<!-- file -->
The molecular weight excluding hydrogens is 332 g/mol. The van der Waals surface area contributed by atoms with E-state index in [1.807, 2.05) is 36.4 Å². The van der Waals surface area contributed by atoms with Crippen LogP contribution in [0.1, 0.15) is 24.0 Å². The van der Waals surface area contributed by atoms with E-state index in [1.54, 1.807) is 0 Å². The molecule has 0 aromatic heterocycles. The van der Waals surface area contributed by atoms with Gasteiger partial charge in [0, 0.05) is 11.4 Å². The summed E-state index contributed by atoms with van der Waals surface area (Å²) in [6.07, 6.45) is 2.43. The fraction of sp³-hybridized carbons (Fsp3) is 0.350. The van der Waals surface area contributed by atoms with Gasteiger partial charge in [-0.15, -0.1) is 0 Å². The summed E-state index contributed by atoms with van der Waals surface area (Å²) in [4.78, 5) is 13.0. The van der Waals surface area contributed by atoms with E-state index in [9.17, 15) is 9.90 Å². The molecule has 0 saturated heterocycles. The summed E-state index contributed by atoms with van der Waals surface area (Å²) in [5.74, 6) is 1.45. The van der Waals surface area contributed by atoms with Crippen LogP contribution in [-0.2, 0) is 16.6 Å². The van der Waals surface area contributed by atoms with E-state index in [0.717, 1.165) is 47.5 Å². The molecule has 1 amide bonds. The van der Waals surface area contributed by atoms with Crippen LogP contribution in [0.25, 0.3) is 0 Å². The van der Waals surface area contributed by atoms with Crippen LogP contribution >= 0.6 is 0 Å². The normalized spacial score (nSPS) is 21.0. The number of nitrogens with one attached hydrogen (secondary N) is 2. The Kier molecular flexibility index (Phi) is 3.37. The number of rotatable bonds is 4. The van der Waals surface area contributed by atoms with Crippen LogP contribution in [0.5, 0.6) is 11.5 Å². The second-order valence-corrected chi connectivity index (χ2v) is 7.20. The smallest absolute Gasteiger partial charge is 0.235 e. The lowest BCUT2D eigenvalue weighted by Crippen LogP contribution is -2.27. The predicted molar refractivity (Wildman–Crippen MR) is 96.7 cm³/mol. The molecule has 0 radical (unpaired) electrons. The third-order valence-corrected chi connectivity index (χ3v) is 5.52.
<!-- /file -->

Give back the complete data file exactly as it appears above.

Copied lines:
The molecular weight excluding hydrogens is 332 g/mol. The van der Waals surface area contributed by atoms with E-state index in [1.807, 2.05) is 36.4 Å². The van der Waals surface area contributed by atoms with Crippen LogP contribution in [0.1, 0.15) is 24.0 Å². The van der Waals surface area contributed by atoms with E-state index in [1.54, 1.807) is 0 Å². The molecule has 0 aromatic heterocycles. The van der Waals surface area contributed by atoms with Gasteiger partial charge in [0, 0.05) is 11.4 Å². The summed E-state index contributed by atoms with van der Waals surface area (Å²) in [6.07, 6.45) is 2.43. The fraction of sp³-hybridized carbons (Fsp3) is 0.350. The van der Waals surface area contributed by atoms with Gasteiger partial charge in [-0.15, -0.1) is 0 Å². The summed E-state index contributed by atoms with van der Waals surface area (Å²) in [4.78, 5) is 13.0. The van der Waals surface area contributed by atoms with E-state index in [9.17, 15) is 9.90 Å². The molecule has 0 saturated heterocycles. The summed E-state index contributed by atoms with van der Waals surface area (Å²) in [5.74, 6) is 1.45. The van der Waals surface area contributed by atoms with Crippen LogP contribution in [-0.2, 0) is 16.6 Å². The van der Waals surface area contributed by atoms with E-state index in [0.717, 1.165) is 47.5 Å². The molecule has 1 amide bonds. The van der Waals surface area contributed by atoms with Crippen LogP contribution in [0.25, 0.3) is 0 Å². The van der Waals surface area contributed by atoms with Crippen LogP contribution >= 0.6 is 0 Å². The normalized spacial score (nSPS) is 21.0. The number of nitrogens with one attached hydrogen (secondary N) is 2. The Kier molecular flexibility index (Phi) is 3.37. The number of rotatable bonds is 4. The van der Waals surface area contributed by atoms with Crippen LogP contribution in [0.5, 0.6) is 11.5 Å². The second-order valence-corrected chi connectivity index (χ2v) is 7.20. The smallest absolute Gasteiger partial charge is 0.235 e. The lowest BCUT2D eigenvalue weighted by Crippen LogP contribution is -2.27. The predicted molar refractivity (Wildman–Crippen MR) is 96.7 cm³/mol. The molecule has 0 radical (unpaired) electrons. The third-order valence-corrected chi connectivity index (χ3v) is 5.52.